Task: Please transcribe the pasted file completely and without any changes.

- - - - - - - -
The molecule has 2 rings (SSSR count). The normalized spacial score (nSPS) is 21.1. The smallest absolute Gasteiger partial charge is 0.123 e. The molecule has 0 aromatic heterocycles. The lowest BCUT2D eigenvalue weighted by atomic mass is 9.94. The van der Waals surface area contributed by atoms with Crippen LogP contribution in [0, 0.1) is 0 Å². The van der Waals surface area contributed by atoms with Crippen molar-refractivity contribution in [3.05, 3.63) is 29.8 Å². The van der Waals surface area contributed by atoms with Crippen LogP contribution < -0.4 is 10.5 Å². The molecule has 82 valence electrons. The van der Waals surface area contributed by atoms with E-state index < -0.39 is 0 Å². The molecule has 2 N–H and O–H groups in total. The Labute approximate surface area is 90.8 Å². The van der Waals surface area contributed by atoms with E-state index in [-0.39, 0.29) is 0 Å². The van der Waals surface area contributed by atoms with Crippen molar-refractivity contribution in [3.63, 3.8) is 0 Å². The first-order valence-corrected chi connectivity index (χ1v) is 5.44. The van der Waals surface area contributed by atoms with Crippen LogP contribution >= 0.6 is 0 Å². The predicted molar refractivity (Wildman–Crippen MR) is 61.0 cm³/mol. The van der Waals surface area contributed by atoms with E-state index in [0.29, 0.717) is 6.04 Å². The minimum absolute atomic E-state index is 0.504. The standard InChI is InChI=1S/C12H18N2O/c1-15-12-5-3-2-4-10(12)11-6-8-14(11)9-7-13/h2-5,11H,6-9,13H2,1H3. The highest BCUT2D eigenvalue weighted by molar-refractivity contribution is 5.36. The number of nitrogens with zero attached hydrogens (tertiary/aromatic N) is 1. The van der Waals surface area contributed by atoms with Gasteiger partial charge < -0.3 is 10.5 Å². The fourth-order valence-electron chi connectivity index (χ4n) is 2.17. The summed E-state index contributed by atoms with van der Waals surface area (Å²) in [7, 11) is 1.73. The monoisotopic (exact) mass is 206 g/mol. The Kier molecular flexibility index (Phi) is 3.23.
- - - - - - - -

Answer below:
The molecule has 2 rings (SSSR count). The normalized spacial score (nSPS) is 21.1. The smallest absolute Gasteiger partial charge is 0.123 e. The molecule has 0 aromatic heterocycles. The lowest BCUT2D eigenvalue weighted by atomic mass is 9.94. The van der Waals surface area contributed by atoms with Crippen LogP contribution in [0, 0.1) is 0 Å². The van der Waals surface area contributed by atoms with Crippen molar-refractivity contribution in [3.05, 3.63) is 29.8 Å². The van der Waals surface area contributed by atoms with Crippen LogP contribution < -0.4 is 10.5 Å². The molecule has 82 valence electrons. The van der Waals surface area contributed by atoms with E-state index < -0.39 is 0 Å². The molecule has 2 N–H and O–H groups in total. The Labute approximate surface area is 90.8 Å². The van der Waals surface area contributed by atoms with E-state index in [-0.39, 0.29) is 0 Å². The van der Waals surface area contributed by atoms with Crippen molar-refractivity contribution in [3.63, 3.8) is 0 Å². The first-order valence-corrected chi connectivity index (χ1v) is 5.44. The van der Waals surface area contributed by atoms with Crippen LogP contribution >= 0.6 is 0 Å². The predicted molar refractivity (Wildman–Crippen MR) is 61.0 cm³/mol. The van der Waals surface area contributed by atoms with E-state index in [0.29, 0.717) is 6.04 Å². The minimum absolute atomic E-state index is 0.504. The standard InChI is InChI=1S/C12H18N2O/c1-15-12-5-3-2-4-10(12)11-6-8-14(11)9-7-13/h2-5,11H,6-9,13H2,1H3. The highest BCUT2D eigenvalue weighted by molar-refractivity contribution is 5.36. The number of nitrogens with zero attached hydrogens (tertiary/aromatic N) is 1. The van der Waals surface area contributed by atoms with Gasteiger partial charge < -0.3 is 10.5 Å². The fourth-order valence-electron chi connectivity index (χ4n) is 2.17. The summed E-state index contributed by atoms with van der Waals surface area (Å²) in [7, 11) is 1.73. The monoisotopic (exact) mass is 206 g/mol. The Kier molecular flexibility index (Phi) is 3.23.